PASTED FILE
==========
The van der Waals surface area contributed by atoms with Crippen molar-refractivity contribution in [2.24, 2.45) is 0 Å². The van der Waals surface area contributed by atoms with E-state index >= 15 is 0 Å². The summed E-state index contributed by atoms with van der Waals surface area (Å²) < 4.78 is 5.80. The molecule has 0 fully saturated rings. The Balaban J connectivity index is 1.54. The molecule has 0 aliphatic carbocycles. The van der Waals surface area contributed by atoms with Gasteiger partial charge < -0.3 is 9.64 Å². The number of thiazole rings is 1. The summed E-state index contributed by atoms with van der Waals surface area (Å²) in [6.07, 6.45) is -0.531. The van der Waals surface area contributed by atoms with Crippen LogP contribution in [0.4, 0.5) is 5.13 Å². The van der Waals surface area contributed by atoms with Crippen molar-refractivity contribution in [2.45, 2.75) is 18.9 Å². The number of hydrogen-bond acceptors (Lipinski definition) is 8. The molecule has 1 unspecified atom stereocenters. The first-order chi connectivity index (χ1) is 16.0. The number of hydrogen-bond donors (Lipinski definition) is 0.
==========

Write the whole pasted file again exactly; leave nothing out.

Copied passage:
The van der Waals surface area contributed by atoms with Crippen molar-refractivity contribution in [2.24, 2.45) is 0 Å². The van der Waals surface area contributed by atoms with E-state index >= 15 is 0 Å². The summed E-state index contributed by atoms with van der Waals surface area (Å²) < 4.78 is 5.80. The molecule has 0 fully saturated rings. The Balaban J connectivity index is 1.54. The molecule has 0 aliphatic carbocycles. The van der Waals surface area contributed by atoms with Gasteiger partial charge < -0.3 is 9.64 Å². The number of thiazole rings is 1. The summed E-state index contributed by atoms with van der Waals surface area (Å²) in [6.07, 6.45) is -0.531. The van der Waals surface area contributed by atoms with Crippen LogP contribution in [0.4, 0.5) is 5.13 Å². The van der Waals surface area contributed by atoms with Crippen molar-refractivity contribution in [2.45, 2.75) is 18.9 Å². The number of hydrogen-bond acceptors (Lipinski definition) is 8. The molecule has 1 unspecified atom stereocenters. The first-order chi connectivity index (χ1) is 16.0. The number of hydrogen-bond donors (Lipinski definition) is 0.